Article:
As she spoke these words, Garrett moved beside her, taking her hand as she took Mr. Gregson’s, and the three of them moved closer to the cattle for a better look.

After a few minutes of silence, Mary Fran said to Mr. Gregson, “You know, yesterday and today means I’m accepted into this family, but there is something that bothers me,” concluded Mary Fran.

“What’s that?” asked Mr. Gregson.

“You already know I’ve never known my parents. Since I am a part of this family now, would you mind if I called you ‘Dad’? You see, I’ve gained a husband, a home, twelve cows, a bull, and a steer, and now a dad, which means more to me than anyone could ever hope for,” said Mary Fran.

“You just don’t know how good that would make me feel for you to call me ‘Dad,’” the old man said through tear-filled eyes. “I really don’t feel I’ve lost a son, but rounded out my family with you. This is a happy time for us all, even though I am reduced to living with Beau and Essay.

“Garrett, open the gap and let’s put these cows in the pasture,” instructed Mr. Gregson.
“When you finish with the cattle, come into the house and I’ll have a pot of coffee going,” Mary Fran said.

With the gap open, Gator started the cattle moving in the direction of the opening. All of them went into the pasture. Immediately upon their being safely inside the pasture, Gator came to Garrett as if he were a long-lost relative. She was still puzzled that Garrett wasn’t at home last night and then finding him in a strange place.

When Mr. Gregson and Garrett entered the kitchen, Mary Fran said, “You two sit down at the table. The coffee will be ready directly.”

Following her directions they sat down. Mr. Gregson noticed the pan Essay had fixed them for last night’s supper sitting in the middle of the table, untouched. With Mary Fran’s back to them, Mr. Gregson peeked inside to confirm his suspicion that they didn’t eat the food. Placing the cover back, he looked over at Garrett, who had a sheepish look on his face, very close to total embarrassment. He was embarrassed because he remembered the conversation his dad had had with Essay about being sure there was a pan to go with them from the Cobles. Mr. Gregson didn’t embarrass them further, but did get a personal chuckle from it all.

While they were having coffee, Garrett said to Mary Fran, “Let’s make a pact now. Unless we really get into financial trouble, let’s never sell a female cow until she is past bearing future calves. We will sell only the male calves. If we can keep them in pasture, we will always multiply. What do you think?”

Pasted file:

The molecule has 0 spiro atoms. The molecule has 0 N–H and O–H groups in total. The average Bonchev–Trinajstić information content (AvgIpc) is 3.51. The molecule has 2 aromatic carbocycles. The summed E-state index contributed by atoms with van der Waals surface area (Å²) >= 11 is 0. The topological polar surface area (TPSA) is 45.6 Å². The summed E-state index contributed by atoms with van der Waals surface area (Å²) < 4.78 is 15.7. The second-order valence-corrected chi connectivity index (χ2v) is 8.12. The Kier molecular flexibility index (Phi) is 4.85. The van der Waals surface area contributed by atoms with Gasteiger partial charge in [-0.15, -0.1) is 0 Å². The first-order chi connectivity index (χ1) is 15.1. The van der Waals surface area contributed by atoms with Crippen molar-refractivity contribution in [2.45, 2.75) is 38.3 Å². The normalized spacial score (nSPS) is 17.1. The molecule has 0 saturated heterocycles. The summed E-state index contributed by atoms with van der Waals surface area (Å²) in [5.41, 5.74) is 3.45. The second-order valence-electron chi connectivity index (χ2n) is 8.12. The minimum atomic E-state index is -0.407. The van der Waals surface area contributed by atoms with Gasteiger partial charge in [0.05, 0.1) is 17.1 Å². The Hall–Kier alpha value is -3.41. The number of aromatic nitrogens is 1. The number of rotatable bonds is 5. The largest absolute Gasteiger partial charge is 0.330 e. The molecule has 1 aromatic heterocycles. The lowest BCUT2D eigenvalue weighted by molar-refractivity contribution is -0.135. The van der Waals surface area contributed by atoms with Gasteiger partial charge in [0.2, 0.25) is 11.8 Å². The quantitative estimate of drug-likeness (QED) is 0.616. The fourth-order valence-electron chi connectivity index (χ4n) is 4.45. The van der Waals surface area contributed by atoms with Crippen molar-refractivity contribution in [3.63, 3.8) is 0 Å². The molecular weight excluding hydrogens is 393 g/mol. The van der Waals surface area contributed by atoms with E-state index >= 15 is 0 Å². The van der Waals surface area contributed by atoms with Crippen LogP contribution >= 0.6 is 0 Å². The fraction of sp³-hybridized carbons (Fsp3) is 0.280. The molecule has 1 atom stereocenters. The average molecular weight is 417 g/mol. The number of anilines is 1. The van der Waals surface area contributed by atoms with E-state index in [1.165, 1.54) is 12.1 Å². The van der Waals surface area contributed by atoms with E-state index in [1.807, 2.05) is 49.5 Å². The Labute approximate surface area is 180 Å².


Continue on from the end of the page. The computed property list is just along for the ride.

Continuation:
“Sounds good to me,” she said.

“That’s the best news I’ve heard in a long time. A man with a cow and calf operation is hard to break financially,” Mr. Gregson said.

“Dad, do you know with all the good fortune that has come my way in the past couple of days, I feel next to a millionaire,” Mary Fran said.

“You just keep right on feeling this way, and one day you will be one,” Dad said.

While talking, Mr. Gregson was unbuttoning his shirt pocket, in which he was carrying a small tin box. As he pulled it out into plain view, Garrett immediately knew what it was and had the most pleasant expression on his face. When Mr. Gregson saw Garrett’s face, his began to assume the same appearance. Observing them, Mary Fran had a feeling the box had special meaning just for them.

The box was noticeably old and worn smooth. Not that it had had a great deal of use, it simply was an old tin box with a foldover top.

With an expressive voice, Mr. Gregson said, “Mary Fran, Garrett did not know I was going to do this, but I hope it meets his approval. This small box was his mother’s container that held what little jewelry she had. There aren’t a lot of items in the box, but what there is I know of no one I want to have them other than you. The total contents aren’t worth much in money, but in heart value they are priceless to me. I hope you will accept the jewelry and when the occasion arises wear it proudly.”

Handing her the box, she took it with a shaking hand. Her emotions were lodged within her throat. She actually couldn’t speak.

Opening the box, she found various little pins, a couple or three necklaces, and a ring or two. There was nothing of real value except to the family. Even so, it was the first piece of jewelry she had ever had, and the tears began to flow.

The tears were running freely as Garrett stood up and moved around the table to try and console her, “Hon, don’t cry. Daddy wanted you to have the jewelry so that you could have something that was dear to this family. Other than a picture or two, this is all we have left of my mother. It is right that you have the jewelry and wear it proudly when the occasion comes.”